Notes: This figure illustrates the distribution of the start-up population for individual across the five start-up types. The start-up population comprises all cohorts available for each country.
The five start-up types perform very different over their life cycle. In particular, they display large and persistent differences in employment, productivity and exit rates. For example, the performance of the high-leverage type is consistently poor. These young firms are more likely to exit than any other start-up type and their productivity and profit levels are relatively low. By contrast, start-ups that are capital-intensive (7% of all start-ups) or cash-rich (26%) boast higher productivity levels and lower exit rates.
Corporate taxation as a policy instrument
Given the large differences across start-up types in how they develop over time, the mix of start-ups can potentially have significant macroeconomic effects. To provide insights into the economic relevance of this start-up composition channel we calibrate a simple firm-dynamics model in the tradition of Hopenhayn (1992). This model describes an economy with many firms that each have their own production function and level of productivity.
We use this model to evaluate the macroeconomic impacts of a budget-neutral change in corporate income taxation. More specifically, we analyse the impacts of a large number of possible policies that explicitly differentiate between start-up types in terms of the tax rate they face. Such changes obviously alter the incentives of different types to start operations and hence affects the start-up mix. We use this model to help us understand how much aggregate employment and labour productivity could in principle improve through this start-up composition channel.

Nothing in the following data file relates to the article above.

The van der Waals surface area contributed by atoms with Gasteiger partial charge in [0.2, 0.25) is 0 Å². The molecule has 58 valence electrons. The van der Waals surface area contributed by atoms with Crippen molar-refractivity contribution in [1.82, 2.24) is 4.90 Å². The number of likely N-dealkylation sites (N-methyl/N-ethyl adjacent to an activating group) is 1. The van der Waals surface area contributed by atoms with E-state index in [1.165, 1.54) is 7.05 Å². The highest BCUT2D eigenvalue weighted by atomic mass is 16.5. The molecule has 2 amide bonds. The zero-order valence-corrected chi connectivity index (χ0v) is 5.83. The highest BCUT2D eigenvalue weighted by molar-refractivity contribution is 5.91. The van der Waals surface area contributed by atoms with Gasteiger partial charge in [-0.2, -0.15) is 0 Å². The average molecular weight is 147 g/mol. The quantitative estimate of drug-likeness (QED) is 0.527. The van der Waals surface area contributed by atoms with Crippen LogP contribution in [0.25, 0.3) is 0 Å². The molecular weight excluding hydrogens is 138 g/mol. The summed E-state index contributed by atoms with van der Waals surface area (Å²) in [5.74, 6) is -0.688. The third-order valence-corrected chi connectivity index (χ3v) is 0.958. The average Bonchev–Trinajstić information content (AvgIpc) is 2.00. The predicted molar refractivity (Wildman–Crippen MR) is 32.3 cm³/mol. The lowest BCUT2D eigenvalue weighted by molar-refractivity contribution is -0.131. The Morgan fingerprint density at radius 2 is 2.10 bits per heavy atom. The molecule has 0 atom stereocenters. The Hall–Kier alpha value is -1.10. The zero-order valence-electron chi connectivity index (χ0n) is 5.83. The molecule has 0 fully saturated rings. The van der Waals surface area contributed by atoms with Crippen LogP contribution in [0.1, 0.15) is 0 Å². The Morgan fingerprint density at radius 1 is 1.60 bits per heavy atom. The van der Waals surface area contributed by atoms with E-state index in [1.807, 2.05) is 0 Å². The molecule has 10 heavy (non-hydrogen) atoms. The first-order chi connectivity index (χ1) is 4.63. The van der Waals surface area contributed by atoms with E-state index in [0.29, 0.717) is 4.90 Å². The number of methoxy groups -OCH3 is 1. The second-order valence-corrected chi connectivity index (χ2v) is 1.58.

This exercise shows that it is possible to reap substantial macroeconomic gains by actively influencing the mix of new startup cohorts. Table A provides two examples. The first two columns evaluate a policy that focuses on stimulating labour productivity. The first column shows how the tax rate changes for each start-up type. The basic start-ups, for example, will be paying a 3.1 percentage point higher rate, while the capital-intensive ones a 27.6 percentage point lower rate (for example, by replacing a 25% tax rate by a small subsidy). The second column shows how this affects the shares of the various types. Such change in taxation shifts the composition of new start-up cohorts towards more capital-intensive firms while reducing the share of basic start-ups. Since the former have much higher levels of labour productivity than the latter, aggregate labour productivity increases. Columns 3 and 4 show a similar exercise, except the focus is now stimulating employment. In this case, the policy stimulates the entry of large start-ups and discourages the entry of cash-rich start-ups. This shift in composition leads to an increase in employment of roughly 3%.
Table A: Policy experiment – tax differentiation and macroeconomic outcomes
Given high corporate entry and exit rates, policymakers aiming to improve macroeconomic performance may consider policies that explicitly target the composition of incoming generations of firms. The method outlined in this column is based on measurable criteria and therefore straightforward to implement. This not only makes it a potentially useful policy tool, but also a valuable complement to standard analyses evaluating the macro effects of tax reforms, which typically ignore impacts on the composition of new start-up cohorts.
Ralph de Haas works at the European Bank for Reconstruction and Development, Vincent Sterk works at the University College London and Neeltje van Horen works in the Bank’s Research Hub.